Thursday, September 3, 2015
Alma Boykin's 'Elizabeth of Donatello Bend', and Life Isn't Fair.
I am gradually developing a book review/blog format. I have to separate those two things, because I talk about stuff in my blog that don't really appropriately fit into a book review. Here's what I think is the best format: I review the book on Amazon first, then I copy that review into my blog. However, the blog-specific material, I add in FRONT of the Amazon review. Umm, that's what you are reading right now, by the way: the non-review stuff. Warning: minor rant ahead.
The other day on Mad Genius Club, the Beautiful but Evil Space Princess talks about the split between popular, escapist books and books which feature nasty people doing nasty things without retribution. In that essay, she points out that authors do not have a captive audience.
That's not fair. I WANT a captive audience. I want a HUGE captive audience. Why don't I HAVE a huge captive audience? Well the answer to that last is simple: the 'captive' part doesn't exist, and the huge part is theoretically possible, but my writing is not known outside of we few. The most popular blog post I ever made gathered 510 hits; there were two more, on controversial topics, that were in the 300 range, and one, on a topic that tore all of our hearts out, that was in the 200s. I have lots in the 100+ range. But mostly, if it's on a topic I'm not pushing on other people's facebook pages, I get 50 pageviews on a good day.
I've got to go further, though, and explain WHY I want a huge, captive audience: I am reviewing WONDERFUL books, with great characters, great storylines, marvelously well written, and (gulp) in a lot of cases, nobody appears to have heard of them, either.
This is ridiculous. Haven't you ever found yourself thinking 'there's nothing for me to read?' Now, I always have SOMETHING to read. I've got a downstairs book, and an upstairs book, and I keep an ancient copy of 'Profiles In Courage' in my truck. But there have been times when I wanted something NEW to read, and didn't have anything. If you are a conspicuously consuming reader like me, then you know the joy of discovering a previously unknown-to-you writer, who has written prolifically. Book after book after book, just waiting for you! CHRISTMAS TIME, BABY!
Well, see, THAT'S why I want a huge captive audience. I'm finding these GREAT books, and as far as I can tell, based on the number of Amazon reviews, they just aren't selling a lot of books. THAT'S NOT FAIR!
Let me give you a couple of examples:
John Van Stry. Now, fortunately, he IS getting a bit of attention now, but not nearly enough. I count 12 books, and only four of them have what I would regard as a decent number of reviews.
Laura Montgomery. Four books, and they are all EXCELLENT, and her max # of reviews? 19.
Sabrina Chase. Thirteen publications, by my count, and only ONE of her books has hit 51 reviews.
JL Curtis. Three books. Now, his AVERAGE is a little better, but maybe that's because his genre is different, I don't know. What I do know is that everybody who ever enjoyed watching a Jimmy Stewart Western would love the Grey Man.
Look, I could go on for pages of this. But here's my point, once again: IT'S NOT FAIR!!! These writers should be having to open up new BANKS to keep up with their pictures of dead white men on green paper.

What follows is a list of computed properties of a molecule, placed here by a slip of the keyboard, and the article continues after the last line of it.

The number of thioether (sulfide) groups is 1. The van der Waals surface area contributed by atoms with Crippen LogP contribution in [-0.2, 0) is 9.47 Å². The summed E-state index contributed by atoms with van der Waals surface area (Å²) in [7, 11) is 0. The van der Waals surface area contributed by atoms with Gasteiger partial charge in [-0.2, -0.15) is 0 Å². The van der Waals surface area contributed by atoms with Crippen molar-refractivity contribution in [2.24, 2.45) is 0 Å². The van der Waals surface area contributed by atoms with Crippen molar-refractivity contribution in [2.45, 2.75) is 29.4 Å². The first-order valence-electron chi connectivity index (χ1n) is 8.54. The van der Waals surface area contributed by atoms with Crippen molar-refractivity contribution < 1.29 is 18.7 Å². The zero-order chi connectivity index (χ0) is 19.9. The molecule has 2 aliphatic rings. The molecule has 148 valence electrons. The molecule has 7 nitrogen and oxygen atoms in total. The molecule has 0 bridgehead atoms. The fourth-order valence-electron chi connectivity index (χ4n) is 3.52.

Sigh. I've got to write more. Maybe I could do what George r r Martin did, and include a mention of wimmin with nekkid boobs in every blog post, and then kill their family.
And now, here's the Amazon review a GREAT example of WONDERFUL work thus far ignored:
In my review of the first book, Elizabeth of Starland, I pointed out that the author has made me aware of two conventions when writing about hero-women by violating them.
In the first place, Elizabeth isn't drop-dead gorgeous. She has a big nose and no chin, and she keeps her mousy brown hair chopped off short. In the second place, she has a really rough time with her menstrual cycle.
I haven't yet decided whether her plain features are a real problem for her or not. She has adamantly refused to develop an infatuation with anyone, and that might have been more of a problem if she had hordes of suitors.
As a landowner with demonstrated military skills, Elizabeth has to raise and train the men on her land to be militia, and then to lead them into war. That's when her cramps hit, it seems.
Both of these characteristics serve to make her a real person; someone was commenting about growing tired of the 'hero-engineer' who can fix anything and invent anything; that's not Elizabeth. However (!), she DOES know how to read a map; she also knows how to provision an army in the field, and she knows how to select competent subordinates who can provide training to her troops. She also keeps in mind always that her troops are primarily farmers, and she owes them the right to return to their homes and families so that the crop can be gotten in.
She encounters all sorts of resistance from her peers, who refuse to even consider placing themselves under her command. In one case, the artillery commander has near-fanatic religious beliefs about artifacts from the Landers, who colonized the planet from Earth. That causes him to explicitly forbid Elizabeth from establishing sentry posts near some lander ruins, and it costs them when enemy snipers attack.
The most stinging and unfair treatment of Elizabeth comes at the hands of the son of her neighbor, an impetuous young man who has never been in combat, yet fancies himself to be a great warrior. Will he get his comeuppance?
There is more than a hint that Elizabeth may have a suitor, despite her unfortunate appearance. Nothing is ever made explicitly clear, but the emperor's younger brother, the Archduke Lewis, is certainly in her vicinity a lot, and he writes her a lot of letters.